About Carolina Tiger Rescue

Carolina Tiger Rescue is a 501(c)3 nonprofit wildlife sanctuary whose mission is saving and protecting wild cats in captivity and in the wild.

Carolina Tiger Rescue

1940 Hanks Chapel Rd. Pittsboro, NC 27312 (919) 542-4684 (919) 542-4454

Wildlife should be in the Wild



  • We believe the ideal home for wildlife is in the wild.
  • We believe it is critical to conserve their native habitats.
  • We believe wild animals should not be kept as pets.
  • We believe captive breeding should ONLY be done in accordance with Species Survival plans.
  • We believe all wild animals, both captive and in their native habitats, deserve to be treated with respect and not exploited for entertainment and commercial purposes.

Visit Carolina Tiger Rescue

Tiger at Carolina Tiger Rescue

Public Tours

Twilight Tours

Coming out for a tour is a great way to learn more about the animals that call Carolina Tiger Recue home. We offer many different types of tours.  Public tours are great for adults and families. Twilight tours are for adults only (18 years of age and older). Tiger Tales are a perfect option if you want to bring out really young children. Find the tour that is right for you and enjoy a walk through the sanctuary.

For all tours, tickets must be purchased in advance.

Native to Central and South America, kinkajous are also known as Honey Bears; however, they are not related to bears. Kinkajous are most closely related to raccoons, despite having an appearance more like a primate. Kinkajous have a long, prehensile tail that is used to grasp branches and trees as they eat fruit or move from tree to tree. They have 5 inch tongues they use to get nectar out of flowers. While doing this, kinkajous get pollen on their fur and become pollinators as they move from flower to flower. Despite their small size and cute looks, kinkajous are extremely dangerous and aggressive.


The average lifespan of a kinkajou in the wild is around 20 years.  In captivity, they have been known to live up to 30 years, however the average lifespan in captivity is between 23 and 25 years.

Shape & Size

Kinkajous are typically between 16 and 30 inches long with a long tail that ranges from 15 to 22 inches.  Kinkajous weigh on average 3 to 10 pounds.

Color Pattern

Kinkajous are typically brown in color, though they may be lighter or darker shades depending on the animal.


Kinkajous are nocturnal by nature.  Their most active time tends to be from around 7pm to midnight.  Kinkajous are very aggressive and startle easily.  When they become aggressive, kinkajous typically attack their attacker’s face or genital area.  They are mainly arboreal, meaning they live in trees the majority of their lives.  Kinkajous have very sharp teeth and long sharp claws that can easily be used to fend off attackers.


Kinkajous live in dense rainforest regions and spend the majority of their lives up in trees.

Principal Threats

Though kinkajous are not endangered, their principle threats are deforestation of their habitat and humans capturing them for the pet and fur trade.  Kinkajous have become a popular pet despite their aggressive nature.  They are also killed for their pelts to be used for wallets and horse saddles.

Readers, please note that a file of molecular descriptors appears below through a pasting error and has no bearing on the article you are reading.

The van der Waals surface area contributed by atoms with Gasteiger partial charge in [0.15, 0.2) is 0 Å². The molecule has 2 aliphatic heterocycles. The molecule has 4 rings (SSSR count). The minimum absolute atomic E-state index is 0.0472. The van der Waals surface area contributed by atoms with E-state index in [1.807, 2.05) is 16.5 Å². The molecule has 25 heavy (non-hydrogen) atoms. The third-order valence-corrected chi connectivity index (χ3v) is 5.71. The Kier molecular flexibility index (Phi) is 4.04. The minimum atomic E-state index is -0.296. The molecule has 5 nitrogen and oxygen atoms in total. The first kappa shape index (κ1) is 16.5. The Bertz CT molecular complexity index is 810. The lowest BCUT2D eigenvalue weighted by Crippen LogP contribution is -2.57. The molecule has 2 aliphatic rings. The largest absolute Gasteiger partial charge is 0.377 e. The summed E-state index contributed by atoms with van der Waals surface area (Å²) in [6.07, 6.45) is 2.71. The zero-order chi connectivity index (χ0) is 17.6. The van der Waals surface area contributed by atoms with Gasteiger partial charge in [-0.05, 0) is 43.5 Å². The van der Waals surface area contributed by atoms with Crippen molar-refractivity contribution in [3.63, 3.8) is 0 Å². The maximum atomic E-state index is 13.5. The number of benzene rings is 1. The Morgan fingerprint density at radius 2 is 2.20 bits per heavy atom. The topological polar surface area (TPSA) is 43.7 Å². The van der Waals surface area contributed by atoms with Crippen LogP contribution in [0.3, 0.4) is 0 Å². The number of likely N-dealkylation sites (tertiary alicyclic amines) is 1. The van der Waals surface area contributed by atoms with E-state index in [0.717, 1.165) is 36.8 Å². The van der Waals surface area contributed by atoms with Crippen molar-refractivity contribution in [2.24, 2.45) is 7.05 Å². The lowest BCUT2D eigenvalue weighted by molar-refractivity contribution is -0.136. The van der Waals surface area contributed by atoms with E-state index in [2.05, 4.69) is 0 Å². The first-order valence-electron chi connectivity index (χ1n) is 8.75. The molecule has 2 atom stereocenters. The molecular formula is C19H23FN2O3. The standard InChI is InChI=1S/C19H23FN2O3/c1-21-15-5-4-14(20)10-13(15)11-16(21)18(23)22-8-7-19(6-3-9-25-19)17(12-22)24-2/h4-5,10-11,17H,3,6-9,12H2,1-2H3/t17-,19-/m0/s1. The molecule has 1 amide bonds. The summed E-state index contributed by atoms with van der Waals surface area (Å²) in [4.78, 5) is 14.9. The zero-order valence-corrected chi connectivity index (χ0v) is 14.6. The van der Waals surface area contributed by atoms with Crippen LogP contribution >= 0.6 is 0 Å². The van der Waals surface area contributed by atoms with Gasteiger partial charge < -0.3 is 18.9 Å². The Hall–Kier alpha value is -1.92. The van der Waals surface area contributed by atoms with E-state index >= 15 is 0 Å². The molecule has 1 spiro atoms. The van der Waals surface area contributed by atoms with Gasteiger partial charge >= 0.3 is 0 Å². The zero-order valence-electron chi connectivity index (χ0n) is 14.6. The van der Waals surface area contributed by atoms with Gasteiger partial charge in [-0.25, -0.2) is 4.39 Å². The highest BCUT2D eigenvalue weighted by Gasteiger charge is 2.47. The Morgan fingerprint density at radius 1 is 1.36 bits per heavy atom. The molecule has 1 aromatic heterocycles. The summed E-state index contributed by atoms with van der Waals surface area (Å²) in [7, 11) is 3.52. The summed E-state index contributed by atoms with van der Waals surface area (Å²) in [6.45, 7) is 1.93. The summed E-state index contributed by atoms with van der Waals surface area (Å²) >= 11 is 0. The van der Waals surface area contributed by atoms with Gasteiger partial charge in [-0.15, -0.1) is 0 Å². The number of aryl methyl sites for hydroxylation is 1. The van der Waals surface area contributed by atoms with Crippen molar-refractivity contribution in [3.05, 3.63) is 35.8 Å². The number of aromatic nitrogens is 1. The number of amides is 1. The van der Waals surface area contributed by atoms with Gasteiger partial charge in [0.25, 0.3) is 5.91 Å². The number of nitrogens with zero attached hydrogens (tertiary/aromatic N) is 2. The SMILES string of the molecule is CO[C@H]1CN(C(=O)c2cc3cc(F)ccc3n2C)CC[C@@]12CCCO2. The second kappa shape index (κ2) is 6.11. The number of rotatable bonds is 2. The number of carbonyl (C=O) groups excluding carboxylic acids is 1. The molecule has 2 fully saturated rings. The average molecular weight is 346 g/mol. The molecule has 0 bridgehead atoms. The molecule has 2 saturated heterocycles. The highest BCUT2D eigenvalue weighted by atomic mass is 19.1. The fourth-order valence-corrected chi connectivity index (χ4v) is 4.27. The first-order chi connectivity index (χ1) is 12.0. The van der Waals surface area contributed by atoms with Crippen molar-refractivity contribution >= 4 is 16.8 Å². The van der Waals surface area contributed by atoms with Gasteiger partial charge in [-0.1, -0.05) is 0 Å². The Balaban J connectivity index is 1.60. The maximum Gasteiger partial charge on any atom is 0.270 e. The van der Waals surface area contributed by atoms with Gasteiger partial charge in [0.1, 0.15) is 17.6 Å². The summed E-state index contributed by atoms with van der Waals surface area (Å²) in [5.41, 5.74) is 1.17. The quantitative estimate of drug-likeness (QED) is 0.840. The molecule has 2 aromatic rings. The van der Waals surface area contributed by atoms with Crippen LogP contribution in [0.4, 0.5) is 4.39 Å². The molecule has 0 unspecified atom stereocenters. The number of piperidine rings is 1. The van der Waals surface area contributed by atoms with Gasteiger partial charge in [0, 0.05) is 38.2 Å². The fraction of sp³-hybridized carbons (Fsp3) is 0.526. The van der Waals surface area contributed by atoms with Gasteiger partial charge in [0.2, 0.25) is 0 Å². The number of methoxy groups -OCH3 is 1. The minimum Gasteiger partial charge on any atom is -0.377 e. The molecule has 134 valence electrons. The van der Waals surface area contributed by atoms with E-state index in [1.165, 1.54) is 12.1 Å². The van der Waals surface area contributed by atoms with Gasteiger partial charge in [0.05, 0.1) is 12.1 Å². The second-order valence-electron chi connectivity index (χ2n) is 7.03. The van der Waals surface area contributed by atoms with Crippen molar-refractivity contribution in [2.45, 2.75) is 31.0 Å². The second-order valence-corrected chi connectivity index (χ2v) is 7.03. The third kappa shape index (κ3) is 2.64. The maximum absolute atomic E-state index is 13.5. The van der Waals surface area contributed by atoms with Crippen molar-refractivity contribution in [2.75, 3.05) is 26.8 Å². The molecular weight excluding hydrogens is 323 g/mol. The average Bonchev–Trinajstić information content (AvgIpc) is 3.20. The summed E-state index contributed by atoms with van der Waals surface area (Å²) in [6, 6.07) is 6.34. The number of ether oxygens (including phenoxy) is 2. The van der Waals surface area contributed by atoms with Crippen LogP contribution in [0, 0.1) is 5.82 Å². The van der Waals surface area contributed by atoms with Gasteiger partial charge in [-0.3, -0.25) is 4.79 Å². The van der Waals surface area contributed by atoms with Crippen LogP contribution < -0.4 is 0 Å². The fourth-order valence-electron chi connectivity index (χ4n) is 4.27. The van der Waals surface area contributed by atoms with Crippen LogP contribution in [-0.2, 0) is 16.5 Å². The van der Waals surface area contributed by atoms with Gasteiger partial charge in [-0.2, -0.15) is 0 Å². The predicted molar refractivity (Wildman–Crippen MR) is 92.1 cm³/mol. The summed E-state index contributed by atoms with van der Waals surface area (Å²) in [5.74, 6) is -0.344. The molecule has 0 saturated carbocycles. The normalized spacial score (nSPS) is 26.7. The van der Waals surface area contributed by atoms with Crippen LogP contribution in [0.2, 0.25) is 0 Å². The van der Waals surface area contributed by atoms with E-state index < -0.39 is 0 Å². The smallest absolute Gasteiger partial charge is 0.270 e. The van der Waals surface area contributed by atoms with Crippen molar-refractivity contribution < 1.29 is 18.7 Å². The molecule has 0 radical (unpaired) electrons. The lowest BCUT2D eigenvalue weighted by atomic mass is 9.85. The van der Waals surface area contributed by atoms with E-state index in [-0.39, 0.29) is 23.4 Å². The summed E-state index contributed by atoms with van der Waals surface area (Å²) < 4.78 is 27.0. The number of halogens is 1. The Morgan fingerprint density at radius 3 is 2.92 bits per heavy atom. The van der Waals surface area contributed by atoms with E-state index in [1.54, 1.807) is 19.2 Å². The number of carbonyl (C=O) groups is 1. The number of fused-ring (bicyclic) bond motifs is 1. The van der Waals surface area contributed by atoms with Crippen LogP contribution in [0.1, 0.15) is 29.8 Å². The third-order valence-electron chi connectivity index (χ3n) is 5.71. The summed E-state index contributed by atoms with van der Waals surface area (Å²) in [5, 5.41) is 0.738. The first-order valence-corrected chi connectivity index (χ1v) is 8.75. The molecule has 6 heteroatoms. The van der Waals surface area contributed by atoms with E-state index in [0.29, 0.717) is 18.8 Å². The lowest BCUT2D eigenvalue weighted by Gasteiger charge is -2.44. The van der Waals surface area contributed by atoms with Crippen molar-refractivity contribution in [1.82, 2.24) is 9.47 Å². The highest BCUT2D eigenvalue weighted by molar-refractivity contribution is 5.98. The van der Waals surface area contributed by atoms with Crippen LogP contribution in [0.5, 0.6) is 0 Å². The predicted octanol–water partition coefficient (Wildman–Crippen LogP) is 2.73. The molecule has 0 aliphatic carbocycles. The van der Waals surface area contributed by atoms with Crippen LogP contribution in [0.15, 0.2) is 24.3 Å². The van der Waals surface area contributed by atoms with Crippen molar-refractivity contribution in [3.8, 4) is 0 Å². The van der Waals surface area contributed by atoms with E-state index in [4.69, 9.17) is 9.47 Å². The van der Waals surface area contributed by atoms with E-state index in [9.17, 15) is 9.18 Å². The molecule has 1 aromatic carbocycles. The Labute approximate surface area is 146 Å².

Potos flavus

Range Map


Kinkajous live in the rainforests of Central and South America.  They live in dense rainforest regions.


Kinkajous are primarily fruit and insect eaters.  They will, however, on occasion, eat small vertebrates.  Due to the fact that they eat fruit and nectar, kinkajous are important pollinators in the rainforests.  Pollen will often be transferred from flower to flower by way of kinkajou fur.

Reproductive Habits

A kinkajou's gestation period lasts between 100 and 120 days.  Mother kinkajous take full responsibility for the babies.  Females will typically have one or sometimes two babies at a time.  A baby kinkajou stays with its mother until it’s about 18 months of age.


Kinkajous are nocturnal animals that live in trees for most of their lives.  They travel from tree to tree, high up in the branches that overlap.  Each day, kinkajous will find a small hollow of a tree to sleep in.  They are very aggressive by nature and can inflict a lot of damage onto an unsuspecting attacker.


Currently, kinkajous are not endangered.  Though they are rarely seen, their numbers are high.  They are difficult to study because they are nocturnal, secretive, and live high up in the canopies of the rainforests.  Ending the pet trade of exotic animals, however, will help keep their numbers high.  Kinkajous have, in recent years, become a popular yet very dangerous pet.

Fun Facts

  • Kinkajous have prehensile tails; they can use their tail as a 5th hand to climb from and balance from branch to branch in the tall trees in which they live
  • Kinkajous have long tongues that measure up to 5 inches; these tongues are used to collect nectar from flowers and capture insects, two very vital parts of their diet
  • Kinkajous are known as "Honey Bears" and "the Devil's Teddy Bear"
  • Kinkajous are classified as carnivores because they have carnassial teeth; however, they mostly eat fruit and insects, although, they will eat small vertebrates on occasion